Tristram Hunt MP, the Labour shadow education secretary has today released details of his proposals for a system of regular re-licensing in a way that he envisions will improve professionalism to bring it in line with other professions such as Medicine and Law. Done with care, funding and well thought out systems this has the potential to be very beneficial but I want to examine why it may not be as useful as it appears to be on paper.
Much of the current Continual Professional Development (CPD) within teaching is delivered as a tack on at the end of a day to already exhausted teachers after a full day of contact time with young people, often by other teachers who are equally as worn out. It is quite often planned with minimal time and resources allocated to it, more often than not to meet a statutory requirement (such as in the case of Safeguarding) or to ensure that the school can tick a box to say staff have been trained on how to deal with a particular learner group, initiative etc. This isn’t because schools don’t want to provide good training but the reality is there isn’t the time, or the budgets to do so. With external courses often running into hundreds of pounds a day for attendance, alongside the cost of a supply teacher for the day, the costs become prohibitive and mean that internal, staff delivered training is often the only option.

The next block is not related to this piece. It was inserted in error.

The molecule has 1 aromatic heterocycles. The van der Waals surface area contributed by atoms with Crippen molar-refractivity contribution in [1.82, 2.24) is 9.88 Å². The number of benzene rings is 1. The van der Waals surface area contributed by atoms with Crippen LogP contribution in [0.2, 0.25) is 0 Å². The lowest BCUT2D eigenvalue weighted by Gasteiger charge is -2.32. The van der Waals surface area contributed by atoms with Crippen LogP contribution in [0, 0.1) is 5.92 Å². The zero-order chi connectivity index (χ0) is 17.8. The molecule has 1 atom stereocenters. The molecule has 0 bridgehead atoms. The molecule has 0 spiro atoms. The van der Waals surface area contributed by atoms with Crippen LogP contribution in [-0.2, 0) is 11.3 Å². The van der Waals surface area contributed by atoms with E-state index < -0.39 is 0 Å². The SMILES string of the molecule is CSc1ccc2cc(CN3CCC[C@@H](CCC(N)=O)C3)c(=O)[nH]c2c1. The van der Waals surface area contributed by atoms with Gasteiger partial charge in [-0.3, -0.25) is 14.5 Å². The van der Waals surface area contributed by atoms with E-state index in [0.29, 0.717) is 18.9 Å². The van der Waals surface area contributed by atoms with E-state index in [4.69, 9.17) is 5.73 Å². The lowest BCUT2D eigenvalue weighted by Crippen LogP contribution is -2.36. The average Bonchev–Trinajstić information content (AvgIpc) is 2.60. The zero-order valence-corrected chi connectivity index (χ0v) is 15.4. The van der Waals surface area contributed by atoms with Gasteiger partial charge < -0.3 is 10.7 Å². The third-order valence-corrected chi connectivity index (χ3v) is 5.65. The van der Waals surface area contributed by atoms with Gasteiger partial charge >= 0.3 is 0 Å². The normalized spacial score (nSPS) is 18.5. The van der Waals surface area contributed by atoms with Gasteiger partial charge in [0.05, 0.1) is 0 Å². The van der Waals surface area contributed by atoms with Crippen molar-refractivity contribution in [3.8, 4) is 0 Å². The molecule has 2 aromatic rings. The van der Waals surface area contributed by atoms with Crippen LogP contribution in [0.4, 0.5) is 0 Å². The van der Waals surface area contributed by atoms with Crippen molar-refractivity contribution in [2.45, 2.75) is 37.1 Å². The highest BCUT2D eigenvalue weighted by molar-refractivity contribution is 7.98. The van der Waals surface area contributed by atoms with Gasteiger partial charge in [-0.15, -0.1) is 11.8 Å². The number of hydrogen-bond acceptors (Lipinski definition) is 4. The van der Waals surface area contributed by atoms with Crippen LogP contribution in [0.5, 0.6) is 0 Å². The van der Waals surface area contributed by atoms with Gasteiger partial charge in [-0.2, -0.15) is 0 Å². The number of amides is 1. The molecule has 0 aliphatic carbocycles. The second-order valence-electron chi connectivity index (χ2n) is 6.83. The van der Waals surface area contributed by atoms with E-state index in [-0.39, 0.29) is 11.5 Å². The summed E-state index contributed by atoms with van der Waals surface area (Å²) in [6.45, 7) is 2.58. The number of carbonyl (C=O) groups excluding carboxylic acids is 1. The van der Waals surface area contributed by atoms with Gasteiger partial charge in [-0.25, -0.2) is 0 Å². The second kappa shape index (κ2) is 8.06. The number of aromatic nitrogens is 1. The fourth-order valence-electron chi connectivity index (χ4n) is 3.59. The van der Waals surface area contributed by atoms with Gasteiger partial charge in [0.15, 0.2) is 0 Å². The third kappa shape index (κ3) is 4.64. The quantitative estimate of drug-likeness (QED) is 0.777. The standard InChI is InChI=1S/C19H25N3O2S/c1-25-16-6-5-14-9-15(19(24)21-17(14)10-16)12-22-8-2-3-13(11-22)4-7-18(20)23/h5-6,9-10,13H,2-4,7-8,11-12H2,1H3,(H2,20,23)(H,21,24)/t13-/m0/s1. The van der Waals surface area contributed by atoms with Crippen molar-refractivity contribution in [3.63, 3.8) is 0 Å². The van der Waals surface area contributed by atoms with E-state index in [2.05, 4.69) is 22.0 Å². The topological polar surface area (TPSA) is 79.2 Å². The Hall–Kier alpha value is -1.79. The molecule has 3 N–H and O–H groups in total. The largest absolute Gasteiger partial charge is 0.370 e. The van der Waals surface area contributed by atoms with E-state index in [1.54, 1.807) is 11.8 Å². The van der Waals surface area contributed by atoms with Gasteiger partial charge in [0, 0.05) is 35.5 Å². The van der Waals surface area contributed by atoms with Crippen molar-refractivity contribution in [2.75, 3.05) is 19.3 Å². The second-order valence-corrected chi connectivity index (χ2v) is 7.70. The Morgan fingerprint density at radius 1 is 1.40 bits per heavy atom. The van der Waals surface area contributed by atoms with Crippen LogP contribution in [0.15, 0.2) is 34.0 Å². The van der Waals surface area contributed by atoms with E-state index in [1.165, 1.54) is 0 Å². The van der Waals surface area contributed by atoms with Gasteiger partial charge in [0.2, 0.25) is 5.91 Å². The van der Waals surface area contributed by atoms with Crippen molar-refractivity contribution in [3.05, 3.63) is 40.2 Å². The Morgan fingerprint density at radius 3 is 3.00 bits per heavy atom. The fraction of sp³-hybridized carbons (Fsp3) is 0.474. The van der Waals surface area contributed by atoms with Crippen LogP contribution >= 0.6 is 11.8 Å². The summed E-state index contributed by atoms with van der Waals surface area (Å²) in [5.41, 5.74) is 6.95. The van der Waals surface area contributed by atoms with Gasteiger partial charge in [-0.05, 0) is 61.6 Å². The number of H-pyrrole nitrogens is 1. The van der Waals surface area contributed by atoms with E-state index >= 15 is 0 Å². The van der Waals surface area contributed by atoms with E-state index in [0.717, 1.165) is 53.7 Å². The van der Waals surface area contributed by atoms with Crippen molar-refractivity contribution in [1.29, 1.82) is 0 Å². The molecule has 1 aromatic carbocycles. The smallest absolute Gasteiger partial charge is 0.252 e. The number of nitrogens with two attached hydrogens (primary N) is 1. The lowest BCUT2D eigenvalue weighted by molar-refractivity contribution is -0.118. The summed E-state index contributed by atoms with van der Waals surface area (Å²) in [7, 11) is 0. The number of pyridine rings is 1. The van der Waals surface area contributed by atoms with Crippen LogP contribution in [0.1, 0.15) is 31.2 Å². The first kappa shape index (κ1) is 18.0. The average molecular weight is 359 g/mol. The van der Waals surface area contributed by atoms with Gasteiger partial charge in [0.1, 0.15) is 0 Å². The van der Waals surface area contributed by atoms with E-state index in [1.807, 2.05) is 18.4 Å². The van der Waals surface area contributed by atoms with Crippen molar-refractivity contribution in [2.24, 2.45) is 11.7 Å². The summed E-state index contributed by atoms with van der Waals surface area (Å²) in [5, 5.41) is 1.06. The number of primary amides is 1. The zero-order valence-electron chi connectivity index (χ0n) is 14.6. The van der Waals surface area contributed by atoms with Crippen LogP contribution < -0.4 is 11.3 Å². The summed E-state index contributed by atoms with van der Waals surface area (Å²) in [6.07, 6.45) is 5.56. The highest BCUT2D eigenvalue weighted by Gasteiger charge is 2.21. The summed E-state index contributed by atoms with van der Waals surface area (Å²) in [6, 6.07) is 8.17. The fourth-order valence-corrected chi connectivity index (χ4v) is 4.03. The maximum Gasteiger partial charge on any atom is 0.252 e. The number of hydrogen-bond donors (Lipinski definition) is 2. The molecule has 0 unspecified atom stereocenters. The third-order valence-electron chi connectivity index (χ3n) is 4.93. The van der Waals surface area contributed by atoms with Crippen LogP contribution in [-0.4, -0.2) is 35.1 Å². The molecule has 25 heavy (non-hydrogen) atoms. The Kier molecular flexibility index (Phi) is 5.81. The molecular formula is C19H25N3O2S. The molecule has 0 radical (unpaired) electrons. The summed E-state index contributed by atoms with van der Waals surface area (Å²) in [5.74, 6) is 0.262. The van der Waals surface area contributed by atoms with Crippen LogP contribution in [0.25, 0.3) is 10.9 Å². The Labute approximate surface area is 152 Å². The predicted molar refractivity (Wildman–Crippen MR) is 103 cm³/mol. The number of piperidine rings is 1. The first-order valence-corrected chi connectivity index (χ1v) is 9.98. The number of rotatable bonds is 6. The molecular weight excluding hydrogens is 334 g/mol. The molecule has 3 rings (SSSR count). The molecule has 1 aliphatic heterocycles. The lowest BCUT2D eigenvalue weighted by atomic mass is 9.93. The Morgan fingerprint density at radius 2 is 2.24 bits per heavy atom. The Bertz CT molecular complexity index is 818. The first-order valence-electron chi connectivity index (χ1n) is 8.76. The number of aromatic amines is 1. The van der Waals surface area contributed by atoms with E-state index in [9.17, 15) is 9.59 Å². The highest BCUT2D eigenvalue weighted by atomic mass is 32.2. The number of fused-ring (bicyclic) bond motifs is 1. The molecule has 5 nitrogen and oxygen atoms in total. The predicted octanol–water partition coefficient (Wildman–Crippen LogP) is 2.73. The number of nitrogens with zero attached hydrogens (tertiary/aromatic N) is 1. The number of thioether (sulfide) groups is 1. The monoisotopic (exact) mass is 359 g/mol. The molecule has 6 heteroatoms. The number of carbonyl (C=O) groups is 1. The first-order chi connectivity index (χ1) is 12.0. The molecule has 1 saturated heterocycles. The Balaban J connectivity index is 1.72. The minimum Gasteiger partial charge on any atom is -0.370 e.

In a time when budgets are being squeezed, this formalised CPD requirement is going to do little more than create another box ticking exercise that will create paperwork trails and requirements that will do little more to benefit teachers than the way things currently operate in many schools. If, however, he is proposing to fund every teacher to the tune of £1000+ per academic year to ensure they can attend quality, external training, then that would be a good thing, however I doubt in an age of austerity, this is a viable pledge.
The other part of the plans involve assessment of an individuals teaching by other teachers, something that happens as part of performance management already, so really nothing new. The issue, however, is that there is the potential for adding another layer of paperwork to an already stretched workforce to ensure this is reported to the proposed Teaching college, again for very little benefit over the current scenario.
However, what for me is the most worrying part is the repetition of the Govian rhetoric that teaching is something that is currently unprofessional and broken. Actually when it is pulled apart, what Hunt is proposing already happens to a great extent, just not with the level of bureaucracy he intends. Maybe before MP’s make sweeping statements and generalisations they need to start to re-assess the realities of life in teaching and how things really work before attempting to propose more reform.